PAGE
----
nytheatre.com review by Martin Denton
October 19, 2005
A few years ago, I saw, loved, and subsequently published a play called Black Thang, which charts a romance between a black man and a white woman, in particular the difficulties imposed on the couple by well-meaning friends who bring all manner of preconceived notions and stereotyping to the interracial affair.
I bring this up because the first act of Anne Marie Cummings's new play India Awaiting reminded me of Black Thang a lot. Nikhil, an Indian who works as a stockbroker on Wall Street, and Janet, a photographer, meet cute and quickly fall into a meaningful relationship. She's reluctant to tell her parents—British father, Spanish mother—about Nikhil's ethnicity and religion (she says he's "almost British"); he delays breaking the news to his Hindu mother until she comes to visit him in the U.S. Nikhil's pal Anurag, meanwhile, doesn't understand why he wants a white girl when he can have an Indian wife, either here or at home.
Notwithstanding all the interference, Nikhil and Janet seem very determined to follow their hearts and ignore their friends/families. This is a tall order—a matter not simply of race, but of religion and deeply-ingrained culture. As well, Nikhil is facing a choice between his homeland and his new home in America—a question every immigrant has to deal with. Cummings is mining fascinating territory here, I thought.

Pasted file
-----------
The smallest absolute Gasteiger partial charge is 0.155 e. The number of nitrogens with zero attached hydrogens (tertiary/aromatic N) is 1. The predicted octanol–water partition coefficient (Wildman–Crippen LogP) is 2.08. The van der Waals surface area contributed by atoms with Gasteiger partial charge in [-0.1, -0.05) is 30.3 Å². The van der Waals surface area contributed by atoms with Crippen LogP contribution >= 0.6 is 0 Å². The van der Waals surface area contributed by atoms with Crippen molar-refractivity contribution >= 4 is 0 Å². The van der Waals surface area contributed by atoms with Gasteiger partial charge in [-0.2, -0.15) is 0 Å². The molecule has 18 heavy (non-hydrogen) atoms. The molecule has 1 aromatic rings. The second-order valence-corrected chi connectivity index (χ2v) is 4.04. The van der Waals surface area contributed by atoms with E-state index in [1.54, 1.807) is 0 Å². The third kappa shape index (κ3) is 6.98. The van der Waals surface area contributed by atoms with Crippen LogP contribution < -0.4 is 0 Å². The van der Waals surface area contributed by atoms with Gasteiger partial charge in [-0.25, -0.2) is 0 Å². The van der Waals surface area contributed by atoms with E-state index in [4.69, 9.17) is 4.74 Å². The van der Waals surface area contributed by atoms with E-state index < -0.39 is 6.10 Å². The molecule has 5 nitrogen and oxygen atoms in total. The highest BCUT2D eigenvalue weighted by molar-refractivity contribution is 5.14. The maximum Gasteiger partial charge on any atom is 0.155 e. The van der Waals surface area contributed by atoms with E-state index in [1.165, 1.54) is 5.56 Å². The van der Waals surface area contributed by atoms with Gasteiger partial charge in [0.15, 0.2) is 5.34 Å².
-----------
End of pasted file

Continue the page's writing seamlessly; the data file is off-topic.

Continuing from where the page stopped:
But Act Two disappoints. Nikhil's mother stubbornly refuses to countenance the relationship between Nikhil and Janet (which has grown very serious: they're planning a wedding, to the point of selecting a wedding dress and reserving a church). In fact, Nikhil's mother goes into severe denial, continuing instead with her own plans to go forward with Nikhil's marriage, arranged decades ago, to a neighbor in India. As far as she's concerned, the matter is closed.
The way that Cummings decides to have Nikhil deal with this extraordinarily unreasonable (at least to these American eyes) behavior is both unbelievable and unsatisfying dramatically. I won't give it all away, but know that love does not triumph in India Awaiting; instead the playwright's heavy hand moves her lovers farther and farther away in response to cultural/familial pulls that, in the first half of their story, just didn't seem to be there. What's missing for me is something to persuade me that the Indian characters are acting/reacting in ways that make sense: their behavior needs context and background to explain it, otherwise it feels imposed upon them by their (American) playwright. (Another play I like a lot, Paul Knox's Kalighat, manages to provide just the sort of context that seems absent here.)
India Awaiting benefits greatly from the presence of its leading man, Maulik Pancholy, who creates a vivid, interesting, very complicated man in Nikhil. Pancholy shows us the many unseen details deliberately left out of Narelle Sissons's very spare and elegant set; his body language and movements establish place and mood effectively. The other performers never rise to his level of accomplishment, unfortunately.
The subject of India Awaiting is both intriguing and important—the challenges faced by an interracial/interfaith couple and by a recent immigrant to a new country are undoubtedly immense and worthy of exploration. But I didn't feel, at the end of this play, that I'd learned much about any of that. Instead, I felt manipulated by a playwright who was determined to make her characters do what she needed them to in order to get to a particular, and not very organic, ending.